Obama Hosts 2012 G8 and NATO Summits
Obama Hosts 2012 G8 and NATO Summits
17 May 2012
President Obama will host the 2012 Group of Eight (G8) Summit of advanced economies at the Maryland presidential retreat, Camp David, to discuss the global economy and the current situation in Europe and will host the 28-member NATO Summit in Chicago for talks on defense and security cooperation, including the transition in Afghanistan, National Security Advisor Tom Donilon says.
The G8 Summit is set for May 18–19, and the NATO Summit for May 20–21. The G8 consists of Britain, Canada, France, Germany, Italy, Japan, Russia and the United States. All but Japan and Russia are also members of the NATO alliance, though Russia participates in the NATO-Russia Council.
"The two summits really do underscore and are an embodiment of American leadership on a range of global challenges and advancing several overarching U.S. interests: making the international architecture work effectively in a transformational world; second, revitalizing our core alliances; and, three, really advancing our strategies in the war in Afghanistan in a responsible fashion,” Donilon told journalists at a May 17 White House briefing.
“And as a result of our engagement in bilateral, multilateral levels over the course of the administration, we’re leading in both of these forums, and I think we’ll see during the course of this weekend real progress made on the goals that I just talked about,” he added.
Donilon said the G8 leaders will meet on the evening of May 18 for a broad discussion and will consider the range of options they have for addressing pressing security and economic issues. Some of the topics that are expected to be discussed at the traditional working dinner: Iran’s efforts to build a nuclear bomb, North Korea’s nuclear ambitions, the easing of sanctions on Burma and its transition toward democracy, and Syria, he added. The next day will focus closely on the global economy, as well as the economic stresses in the European Union and the comprehensive approach to managing the situation.
Following those talks, the G8 leaders will hold separate discussions on energy and climate issues, global food security, Afghanistan’s economic needs, and the political and security evolution occurring in the Middle East and North Africa, Donilon said.
The presidency of the G8 rotates among the eight member-nations annually, and besides hosting the annual summit the host country also sets the agenda for the meetings. In addition to working dinners and meetings, the G8 also invites nations from other regions to deal with specific security and economic issues. Obama has asked the leaders of the African nations of Benin, Ghana, Ethiopia and Tanzania to attend meetings to discuss agricultural issues and food security, Donilon said.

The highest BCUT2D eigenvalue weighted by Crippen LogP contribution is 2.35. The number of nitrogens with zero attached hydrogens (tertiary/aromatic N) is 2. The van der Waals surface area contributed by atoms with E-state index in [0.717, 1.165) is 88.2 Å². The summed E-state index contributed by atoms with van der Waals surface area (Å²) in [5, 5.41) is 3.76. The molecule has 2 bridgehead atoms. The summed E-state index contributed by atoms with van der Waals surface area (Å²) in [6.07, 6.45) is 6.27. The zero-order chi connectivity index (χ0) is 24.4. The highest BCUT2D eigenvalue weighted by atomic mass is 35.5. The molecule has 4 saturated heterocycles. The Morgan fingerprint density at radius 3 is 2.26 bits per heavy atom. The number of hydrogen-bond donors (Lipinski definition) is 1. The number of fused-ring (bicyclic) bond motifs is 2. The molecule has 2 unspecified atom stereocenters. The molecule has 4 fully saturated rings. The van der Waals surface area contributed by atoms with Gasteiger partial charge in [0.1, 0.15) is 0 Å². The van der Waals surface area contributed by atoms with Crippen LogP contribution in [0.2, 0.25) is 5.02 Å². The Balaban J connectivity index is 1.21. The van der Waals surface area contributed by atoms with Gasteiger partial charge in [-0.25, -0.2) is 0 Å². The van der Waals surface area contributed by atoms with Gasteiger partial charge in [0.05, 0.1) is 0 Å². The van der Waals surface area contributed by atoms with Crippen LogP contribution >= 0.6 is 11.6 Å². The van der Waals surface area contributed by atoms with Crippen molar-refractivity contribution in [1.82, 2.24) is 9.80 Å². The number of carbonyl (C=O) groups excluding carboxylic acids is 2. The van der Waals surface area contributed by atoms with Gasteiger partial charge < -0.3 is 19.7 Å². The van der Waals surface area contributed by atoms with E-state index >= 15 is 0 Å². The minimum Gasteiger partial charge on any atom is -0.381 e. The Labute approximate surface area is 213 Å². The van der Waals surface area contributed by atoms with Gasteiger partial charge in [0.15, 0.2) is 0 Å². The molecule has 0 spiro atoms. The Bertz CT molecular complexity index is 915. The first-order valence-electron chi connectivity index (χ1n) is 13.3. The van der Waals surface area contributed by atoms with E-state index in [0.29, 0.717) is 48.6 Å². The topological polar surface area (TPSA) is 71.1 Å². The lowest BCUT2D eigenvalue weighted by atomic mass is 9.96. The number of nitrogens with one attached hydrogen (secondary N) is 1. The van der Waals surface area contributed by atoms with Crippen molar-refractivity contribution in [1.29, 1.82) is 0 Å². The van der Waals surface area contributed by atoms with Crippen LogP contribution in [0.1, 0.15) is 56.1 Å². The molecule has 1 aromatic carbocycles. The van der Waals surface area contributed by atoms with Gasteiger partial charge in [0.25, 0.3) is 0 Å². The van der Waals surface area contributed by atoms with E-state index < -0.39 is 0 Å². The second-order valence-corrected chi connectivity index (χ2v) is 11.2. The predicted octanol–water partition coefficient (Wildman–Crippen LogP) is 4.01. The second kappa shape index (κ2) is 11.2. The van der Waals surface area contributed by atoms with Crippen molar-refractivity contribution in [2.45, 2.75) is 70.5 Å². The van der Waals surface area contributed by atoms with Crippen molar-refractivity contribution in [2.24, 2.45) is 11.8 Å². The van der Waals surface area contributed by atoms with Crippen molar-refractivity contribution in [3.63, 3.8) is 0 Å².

Donilon said that the G8 meetings, though an official summit of world leaders, tend to be more informal gatherings in which the eight leaders discuss a wide range of political, economic and security issues in a relatively intimate setting, less structured and offering more give-and-take. It is why Camp David was selected as the meeting site, he added.
The global economy, still recovering from the 2007–2009 recession, has been buffeted by wide swings in oil prices, financial crises in Europe and slowly recovering employment. And the United States, under a National Export Initiative launched by Obama, has been trying to shift a largely consumer-dominated economy to one more balanced with a broader and substantial export sector.
“The United States welcomes the evolving discussion and debate in Europe about the imperative for jobs and growth,” Donilon said. “The United States has an extraordinarily significant stake in the outcome of the economic discussions in Europe and the steps that are taken in Europe.” The European Union is the United States' largest trading partner, he added.
Obama leaves for Chicago May 19 where he will host 61 nations and several international organizations for the NATO Summit.
“NATO is the cornerstone alliance for the United States in terms of its ability to advance its international interests,” Donilon said. One of the crucial priorities of the administration has been to strengthen its relationships with an array of alliances, he said, and NATO is a part of that effort.
Donilon said Obama will meet with Afghan President Hamid Karzai early on May 20 before the main summit begins because the course of the security transition that involves NATO allies and others in Afghanistan will be a significant focus of the alliance talks.
The international alliance in Afghanistan is beginning a gradual transition process in which the Afghan National Army assumes an increasing role for the country’s security against a Taliban insurgency.
“What this summit is about is the next steps on that transition project, that transition till the end of 2014 and beyond,” he added.
That process began with the 2010 Lisbon NATO Summit, and the members have been following that strategy, which calls for the International Security Assistance Force to turn over increasing responsibility to Afghans and a full transition so that the combat role is over by the end of 2014.